Financial literacy in general is often a weakness for veterans. In the military, everything is decided for us. There are very specific pay scales for everything. So then when we transition, we can often be very poor advocates for ourselves when it comes to salary negotiations.

The second thing that concerns me is that we don’t prepare for retirement medically. We lie about our medical status when we’re in because we want to go on the mission. As a former SOF leader, you don’t want to tell someone they can’t deploy. Everyone will turn on you if you’re that guy. It’s one of the hardest things you’ll do if you have to tell someone they can’t deploy. So then we have people that have spent 20 years in the military and in reality, they have many medical struggles but their record doesn’t reflect any of that. When I retired, I had two volumes worth of a medical record.

Finally, I think a lot of our members don’t know exactly what they want to do in the next chapter of their life. A lot of people get out an do a similar thing as a contractor. Others want to do something completely different. When I was getting out, I decided to start a non-profit. For me, that’s what I wanted to do. So one thing we really try to do is help members of this community figure out what they’re passionate about.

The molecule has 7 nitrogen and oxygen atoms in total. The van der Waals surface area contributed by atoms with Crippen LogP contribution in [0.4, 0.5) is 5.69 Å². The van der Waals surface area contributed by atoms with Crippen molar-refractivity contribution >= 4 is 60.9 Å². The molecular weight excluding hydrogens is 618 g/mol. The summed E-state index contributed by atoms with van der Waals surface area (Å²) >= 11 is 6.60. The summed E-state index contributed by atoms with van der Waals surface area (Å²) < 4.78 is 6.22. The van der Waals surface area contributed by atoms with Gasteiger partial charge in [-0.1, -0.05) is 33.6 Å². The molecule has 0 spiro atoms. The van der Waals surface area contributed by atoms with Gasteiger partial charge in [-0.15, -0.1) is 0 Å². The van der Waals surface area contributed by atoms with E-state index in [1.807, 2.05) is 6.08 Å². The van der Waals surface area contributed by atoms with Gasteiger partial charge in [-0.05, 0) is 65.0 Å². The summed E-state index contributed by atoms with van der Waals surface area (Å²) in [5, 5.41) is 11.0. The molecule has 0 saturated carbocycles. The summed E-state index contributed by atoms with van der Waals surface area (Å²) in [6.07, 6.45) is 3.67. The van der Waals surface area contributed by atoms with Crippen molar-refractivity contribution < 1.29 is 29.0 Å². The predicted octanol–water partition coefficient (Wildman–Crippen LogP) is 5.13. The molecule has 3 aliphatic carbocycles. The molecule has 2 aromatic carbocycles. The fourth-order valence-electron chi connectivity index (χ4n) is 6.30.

Are there any resources you would recommend to veterans?

I’m a big advocate of the American Armed Forces Mutual Aid Foundation. What they do is sit down with you and go through all of your finances. Your financial needs change over time depending on your circumstances so it can be very helpful to talk with someone about exactly what investment vehicles are right for you.

When I got out of the military, I had almost $200,000 in my Thrift Savings Plan. I made the decision that I wanted a human being managing that money. I ended up taking that money and putting it into various financial vehicles. So it’s important that you are looking into exactly what your financial needs are and how you’re planning for that.